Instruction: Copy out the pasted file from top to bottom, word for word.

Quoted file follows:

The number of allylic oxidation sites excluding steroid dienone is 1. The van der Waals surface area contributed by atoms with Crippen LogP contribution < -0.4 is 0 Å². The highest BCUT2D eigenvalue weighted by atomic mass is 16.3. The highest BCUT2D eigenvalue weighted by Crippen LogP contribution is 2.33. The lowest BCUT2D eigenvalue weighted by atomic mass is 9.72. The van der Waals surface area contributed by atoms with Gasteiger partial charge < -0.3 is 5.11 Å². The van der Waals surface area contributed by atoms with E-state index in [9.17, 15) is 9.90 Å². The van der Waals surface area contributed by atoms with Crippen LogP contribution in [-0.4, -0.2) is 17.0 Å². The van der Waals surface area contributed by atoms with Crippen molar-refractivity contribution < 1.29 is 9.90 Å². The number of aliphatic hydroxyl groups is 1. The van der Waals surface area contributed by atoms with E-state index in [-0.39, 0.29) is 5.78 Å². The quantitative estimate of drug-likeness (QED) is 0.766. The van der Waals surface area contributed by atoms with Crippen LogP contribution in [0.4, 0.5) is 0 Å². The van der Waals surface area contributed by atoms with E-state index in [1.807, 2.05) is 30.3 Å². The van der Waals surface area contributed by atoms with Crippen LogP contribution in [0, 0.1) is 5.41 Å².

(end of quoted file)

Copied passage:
The number of allylic oxidation sites excluding steroid dienone is 1. The van der Waals surface area contributed by atoms with Crippen LogP contribution < -0.4 is 0 Å². The highest BCUT2D eigenvalue weighted by atomic mass is 16.3. The highest BCUT2D eigenvalue weighted by Crippen LogP contribution is 2.33. The lowest BCUT2D eigenvalue weighted by atomic mass is 9.72. The van der Waals surface area contributed by atoms with Gasteiger partial charge < -0.3 is 5.11 Å². The van der Waals surface area contributed by atoms with E-state index in [9.17, 15) is 9.90 Å². The van der Waals surface area contributed by atoms with Crippen LogP contribution in [-0.4, -0.2) is 17.0 Å². The van der Waals surface area contributed by atoms with Crippen molar-refractivity contribution < 1.29 is 9.90 Å². The number of aliphatic hydroxyl groups is 1. The van der Waals surface area contributed by atoms with E-state index in [-0.39, 0.29) is 5.78 Å². The quantitative estimate of drug-likeness (QED) is 0.766. The van der Waals surface area contributed by atoms with Crippen LogP contribution in [0.4, 0.5) is 0 Å². The van der Waals surface area contributed by atoms with E-state index in [1.807, 2.05) is 30.3 Å². The van der Waals surface area contributed by atoms with Crippen LogP contribution in [0, 0.1) is 5.41 Å².